Since I live in Munich, people routinely ask me, “Rich, how can you drink beer in Mass, full liter pours?” Well, quite frankly, I don’t find myself often doing that. While I sadly have to pay for a Mass, I rarely receive one. While Munich Beer gardens have become synonymous with under pours, the top prize has to go to the Oktoberfest 2022. Sure, they lost two years due to COVID. It’s almost understandable that prices have risen just over 15%. Everyone was prepared for it, despite inflation making their Euro less powerful. We pranced off happily ready to pay an average of €13.37 per liter. The problem is, you don’t actually get a liter of beer for this grand price. It’s closer to .70L, what we like to refer to as a Schnitt. This last drink was meant to be a nice pour at half price and has never been utilized at the Fest, at least not in my Wies’n lifetime. As powerful as words can be, photos often paint a clearer picture.
what you get for your money
As you can see from the arrow on the left photo, this Wiesen-Edelstoff, is quite a bit less than a full liter. Since most of my clients come from areas outside Germany, I often get people complaining about what they see as a bad pour due to too much head. I calmly explain that the line on the mug (pictured) is the one liter measure. It actually has 1L etched on it. Bavarians like a big head. It’s aesthetically pleasing and when properly done ensures a less fizzy beer. When you are drinking large quantities of beer, you’d rather not get filled up on gas. So, a 1.5 inch head on a Mass is not only acceptable and fair, it is what we want. What no one wants is to be ripped off. In case you think this is just because they are so busy they don’t have time to do a proper fill, a German friend sent me an article where one of the tappers boasted that he could get 289 liters from a 200-liter barrel.
fun times at the Wies’n
No one can deny the Wies’n is fun. Locals were mostly frothing at the mouth for its return. Clients often ask if locals go and I can attest to many going multiple times. As expensive as it is, it is a must for many, even with COVID on the rise at least partially due to it. Still, it can be disappointing, especially for first timers. A couple of friends from Bamberg came down specifically to enjoy their first visit and on the very first pour at the Hofbräu Zelt, the guy just looked down in wonder at how much beer was not in “his Mass.” Mine was perhaps the best of the day and you can see the woman sporting it in their first Wies’n photo. We were happy to have a seat and it was early enough to actually enjoy a beer over a conversation. (Please note that ALL beer photos were taken as soon they were brought to the table. Not one sip had been taken)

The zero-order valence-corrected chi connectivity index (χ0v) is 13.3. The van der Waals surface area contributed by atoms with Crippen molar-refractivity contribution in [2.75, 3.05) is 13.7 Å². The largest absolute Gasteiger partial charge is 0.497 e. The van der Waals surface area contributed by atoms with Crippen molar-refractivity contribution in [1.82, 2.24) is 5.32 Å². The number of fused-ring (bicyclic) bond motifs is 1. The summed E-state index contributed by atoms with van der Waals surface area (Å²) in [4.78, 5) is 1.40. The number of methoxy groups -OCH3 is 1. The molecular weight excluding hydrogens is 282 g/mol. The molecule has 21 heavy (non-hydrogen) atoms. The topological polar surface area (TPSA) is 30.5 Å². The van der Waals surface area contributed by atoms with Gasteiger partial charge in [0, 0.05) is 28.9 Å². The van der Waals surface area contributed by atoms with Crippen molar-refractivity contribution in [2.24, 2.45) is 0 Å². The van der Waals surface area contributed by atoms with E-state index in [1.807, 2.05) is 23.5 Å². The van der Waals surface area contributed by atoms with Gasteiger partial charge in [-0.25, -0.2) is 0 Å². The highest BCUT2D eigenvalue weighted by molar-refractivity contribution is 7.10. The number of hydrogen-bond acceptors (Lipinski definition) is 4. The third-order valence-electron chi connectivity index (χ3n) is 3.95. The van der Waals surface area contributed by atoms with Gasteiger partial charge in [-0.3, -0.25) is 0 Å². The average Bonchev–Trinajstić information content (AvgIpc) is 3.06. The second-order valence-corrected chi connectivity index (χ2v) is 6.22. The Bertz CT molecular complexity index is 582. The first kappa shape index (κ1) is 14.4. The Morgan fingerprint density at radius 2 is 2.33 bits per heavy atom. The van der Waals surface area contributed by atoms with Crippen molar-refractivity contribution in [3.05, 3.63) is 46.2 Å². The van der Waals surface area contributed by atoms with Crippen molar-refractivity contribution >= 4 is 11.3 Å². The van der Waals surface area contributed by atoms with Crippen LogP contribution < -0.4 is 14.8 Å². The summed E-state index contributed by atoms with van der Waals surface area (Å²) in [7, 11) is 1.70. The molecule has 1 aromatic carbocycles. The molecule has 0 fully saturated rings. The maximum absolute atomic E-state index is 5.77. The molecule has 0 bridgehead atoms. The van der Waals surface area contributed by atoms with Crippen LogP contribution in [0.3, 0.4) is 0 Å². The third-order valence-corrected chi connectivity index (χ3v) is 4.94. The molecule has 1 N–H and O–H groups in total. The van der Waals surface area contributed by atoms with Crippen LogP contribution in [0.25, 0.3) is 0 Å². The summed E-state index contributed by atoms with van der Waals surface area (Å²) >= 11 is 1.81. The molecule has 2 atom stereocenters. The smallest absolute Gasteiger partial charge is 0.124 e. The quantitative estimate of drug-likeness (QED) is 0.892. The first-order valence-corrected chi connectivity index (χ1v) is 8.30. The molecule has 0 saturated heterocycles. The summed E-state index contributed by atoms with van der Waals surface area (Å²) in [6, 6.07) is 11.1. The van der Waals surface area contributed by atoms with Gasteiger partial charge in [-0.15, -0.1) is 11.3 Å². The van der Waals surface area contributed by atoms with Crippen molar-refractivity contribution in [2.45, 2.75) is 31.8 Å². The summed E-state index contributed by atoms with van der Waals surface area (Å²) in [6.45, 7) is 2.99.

the usual bedlam at the Wies’n
We moved onto our reserved Saturday night table at the Augustiner Festhalle. It was a prime spot, right in the thick of things. Perhaps a bit too in the thick as the night progressed. People often ask me if they need a reservation at the Oktoberfest and I tell them not really; to go early and during the week. Once you’re in the tent, it could be anytime. People are drinking, singing and they’re drunk. The later it gets and especially on weekends, it gets too crowded and the people get too drunk. Should you go to the Big Show? Why not. It’s a bucket list spectacle to be experienced. Will I return next year? Probably, but I’ll go last minute when the weather is nice and hope for a better pour. Maybe I’ll find gold at the end of the rainbow too.
While the Oktoberfest is generally a once in a lifetime event to be savored, there’s a lot more to Bavaria so close at hand from Munich. Join me for a walk in the countryside and more reasonably priced and better poured beer.
Enjoy your own group with a Private Tour or meet people on a Public Tour